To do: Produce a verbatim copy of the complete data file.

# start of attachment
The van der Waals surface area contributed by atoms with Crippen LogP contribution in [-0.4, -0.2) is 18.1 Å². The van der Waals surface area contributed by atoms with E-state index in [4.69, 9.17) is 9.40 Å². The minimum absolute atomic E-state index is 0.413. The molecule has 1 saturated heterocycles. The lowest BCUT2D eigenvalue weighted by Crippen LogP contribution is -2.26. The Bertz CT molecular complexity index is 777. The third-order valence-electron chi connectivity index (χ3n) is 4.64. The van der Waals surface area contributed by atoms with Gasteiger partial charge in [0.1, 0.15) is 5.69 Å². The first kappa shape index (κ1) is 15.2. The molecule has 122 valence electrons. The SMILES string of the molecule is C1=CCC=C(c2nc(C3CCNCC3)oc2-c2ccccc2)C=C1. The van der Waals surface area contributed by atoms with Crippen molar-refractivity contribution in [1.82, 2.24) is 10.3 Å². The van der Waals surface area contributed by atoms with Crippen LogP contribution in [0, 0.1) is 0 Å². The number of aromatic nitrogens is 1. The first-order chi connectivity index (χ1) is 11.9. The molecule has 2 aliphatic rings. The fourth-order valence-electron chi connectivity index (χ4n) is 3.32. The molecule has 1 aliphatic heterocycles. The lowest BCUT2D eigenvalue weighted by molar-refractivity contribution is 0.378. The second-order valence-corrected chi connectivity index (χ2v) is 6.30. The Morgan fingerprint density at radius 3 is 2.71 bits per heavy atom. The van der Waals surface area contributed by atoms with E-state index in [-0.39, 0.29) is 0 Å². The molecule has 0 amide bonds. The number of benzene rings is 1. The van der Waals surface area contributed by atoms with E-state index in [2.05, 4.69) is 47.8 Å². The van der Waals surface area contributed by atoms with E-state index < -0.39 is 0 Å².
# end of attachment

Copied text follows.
The van der Waals surface area contributed by atoms with Crippen LogP contribution in [-0.4, -0.2) is 18.1 Å². The van der Waals surface area contributed by atoms with E-state index in [4.69, 9.17) is 9.40 Å². The minimum absolute atomic E-state index is 0.413. The molecule has 1 saturated heterocycles. The lowest BCUT2D eigenvalue weighted by Crippen LogP contribution is -2.26. The Bertz CT molecular complexity index is 777. The third-order valence-electron chi connectivity index (χ3n) is 4.64. The van der Waals surface area contributed by atoms with Gasteiger partial charge in [0.1, 0.15) is 5.69 Å². The first kappa shape index (κ1) is 15.2. The molecule has 122 valence electrons. The SMILES string of the molecule is C1=CCC=C(c2nc(C3CCNCC3)oc2-c2ccccc2)C=C1. The van der Waals surface area contributed by atoms with Crippen molar-refractivity contribution in [1.82, 2.24) is 10.3 Å². The van der Waals surface area contributed by atoms with Crippen LogP contribution in [0, 0.1) is 0 Å². The number of aromatic nitrogens is 1. The first-order chi connectivity index (χ1) is 11.9. The molecule has 2 aliphatic rings. The fourth-order valence-electron chi connectivity index (χ4n) is 3.32. The molecule has 1 aliphatic heterocycles. The lowest BCUT2D eigenvalue weighted by molar-refractivity contribution is 0.378. The second-order valence-corrected chi connectivity index (χ2v) is 6.30. The Morgan fingerprint density at radius 3 is 2.71 bits per heavy atom. The van der Waals surface area contributed by atoms with E-state index in [-0.39, 0.29) is 0 Å². The molecule has 0 amide bonds. The number of benzene rings is 1. The van der Waals surface area contributed by atoms with E-state index in [2.05, 4.69) is 47.8 Å². The van der Waals surface area contributed by atoms with E-state index < -0.39 is 0 Å².